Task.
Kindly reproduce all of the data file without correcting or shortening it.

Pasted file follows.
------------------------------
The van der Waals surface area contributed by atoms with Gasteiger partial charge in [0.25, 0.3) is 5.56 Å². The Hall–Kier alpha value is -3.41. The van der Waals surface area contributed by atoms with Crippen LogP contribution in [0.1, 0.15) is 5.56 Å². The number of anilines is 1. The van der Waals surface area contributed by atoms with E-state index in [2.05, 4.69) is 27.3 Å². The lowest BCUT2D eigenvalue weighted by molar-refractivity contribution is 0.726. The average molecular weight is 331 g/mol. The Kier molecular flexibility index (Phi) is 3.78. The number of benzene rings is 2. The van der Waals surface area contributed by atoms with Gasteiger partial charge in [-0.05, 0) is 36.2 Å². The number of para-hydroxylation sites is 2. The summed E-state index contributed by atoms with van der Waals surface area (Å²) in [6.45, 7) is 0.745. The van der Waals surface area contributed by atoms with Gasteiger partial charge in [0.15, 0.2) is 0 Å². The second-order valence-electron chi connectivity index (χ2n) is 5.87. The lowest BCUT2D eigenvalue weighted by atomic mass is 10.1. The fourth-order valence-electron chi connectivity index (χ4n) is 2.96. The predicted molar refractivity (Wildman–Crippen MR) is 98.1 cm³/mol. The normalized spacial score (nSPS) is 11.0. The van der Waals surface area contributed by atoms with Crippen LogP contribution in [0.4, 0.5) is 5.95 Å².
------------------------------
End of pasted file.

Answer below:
The van der Waals surface area contributed by atoms with Gasteiger partial charge in [0.25, 0.3) is 5.56 Å². The Hall–Kier alpha value is -3.41. The van der Waals surface area contributed by atoms with Crippen LogP contribution in [0.1, 0.15) is 5.56 Å². The number of anilines is 1. The van der Waals surface area contributed by atoms with E-state index in [2.05, 4.69) is 27.3 Å². The lowest BCUT2D eigenvalue weighted by molar-refractivity contribution is 0.726. The average molecular weight is 331 g/mol. The Kier molecular flexibility index (Phi) is 3.78. The number of benzene rings is 2. The van der Waals surface area contributed by atoms with Gasteiger partial charge in [-0.05, 0) is 36.2 Å². The number of para-hydroxylation sites is 2. The summed E-state index contributed by atoms with van der Waals surface area (Å²) in [6.45, 7) is 0.745. The van der Waals surface area contributed by atoms with Gasteiger partial charge in [0.15, 0.2) is 0 Å². The second-order valence-electron chi connectivity index (χ2n) is 5.87. The lowest BCUT2D eigenvalue weighted by atomic mass is 10.1. The fourth-order valence-electron chi connectivity index (χ4n) is 2.96. The predicted molar refractivity (Wildman–Crippen MR) is 98.1 cm³/mol. The normalized spacial score (nSPS) is 11.0. The van der Waals surface area contributed by atoms with Crippen LogP contribution in [0.4, 0.5) is 5.95 Å².